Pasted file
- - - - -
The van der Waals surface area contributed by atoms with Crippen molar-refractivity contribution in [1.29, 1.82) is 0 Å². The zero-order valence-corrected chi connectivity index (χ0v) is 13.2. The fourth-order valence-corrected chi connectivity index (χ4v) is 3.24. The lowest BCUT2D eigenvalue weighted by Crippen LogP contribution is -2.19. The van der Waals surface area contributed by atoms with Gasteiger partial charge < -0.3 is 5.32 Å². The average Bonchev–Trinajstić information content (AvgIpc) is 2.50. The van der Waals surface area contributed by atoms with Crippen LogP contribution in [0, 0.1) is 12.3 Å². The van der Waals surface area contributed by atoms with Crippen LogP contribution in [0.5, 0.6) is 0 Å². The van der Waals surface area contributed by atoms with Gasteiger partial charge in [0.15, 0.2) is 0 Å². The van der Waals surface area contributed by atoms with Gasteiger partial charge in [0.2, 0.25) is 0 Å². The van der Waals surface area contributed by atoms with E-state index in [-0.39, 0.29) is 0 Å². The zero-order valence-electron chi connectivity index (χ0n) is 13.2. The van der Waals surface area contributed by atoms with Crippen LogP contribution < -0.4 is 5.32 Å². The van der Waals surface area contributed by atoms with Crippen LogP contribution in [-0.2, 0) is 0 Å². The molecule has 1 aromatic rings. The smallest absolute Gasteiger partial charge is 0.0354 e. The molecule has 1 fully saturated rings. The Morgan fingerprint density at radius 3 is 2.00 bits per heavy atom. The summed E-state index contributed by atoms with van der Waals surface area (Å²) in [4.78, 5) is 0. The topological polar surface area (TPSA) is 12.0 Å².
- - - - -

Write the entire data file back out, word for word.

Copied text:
The van der Waals surface area contributed by atoms with Crippen molar-refractivity contribution in [1.29, 1.82) is 0 Å². The zero-order valence-corrected chi connectivity index (χ0v) is 13.2. The fourth-order valence-corrected chi connectivity index (χ4v) is 3.24. The lowest BCUT2D eigenvalue weighted by Crippen LogP contribution is -2.19. The van der Waals surface area contributed by atoms with Gasteiger partial charge < -0.3 is 5.32 Å². The average Bonchev–Trinajstić information content (AvgIpc) is 2.50. The van der Waals surface area contributed by atoms with Crippen LogP contribution in [0, 0.1) is 12.3 Å². The van der Waals surface area contributed by atoms with Crippen LogP contribution in [0.5, 0.6) is 0 Å². The van der Waals surface area contributed by atoms with Gasteiger partial charge in [0.15, 0.2) is 0 Å². The van der Waals surface area contributed by atoms with Gasteiger partial charge in [0.2, 0.25) is 0 Å². The van der Waals surface area contributed by atoms with E-state index in [-0.39, 0.29) is 0 Å². The zero-order valence-electron chi connectivity index (χ0n) is 13.2. The van der Waals surface area contributed by atoms with Crippen LogP contribution < -0.4 is 5.32 Å². The van der Waals surface area contributed by atoms with Crippen LogP contribution in [-0.2, 0) is 0 Å². The molecule has 1 aromatic rings. The smallest absolute Gasteiger partial charge is 0.0354 e. The molecule has 1 fully saturated rings. The Morgan fingerprint density at radius 3 is 2.00 bits per heavy atom. The summed E-state index contributed by atoms with van der Waals surface area (Å²) in [4.78, 5) is 0. The topological polar surface area (TPSA) is 12.0 Å².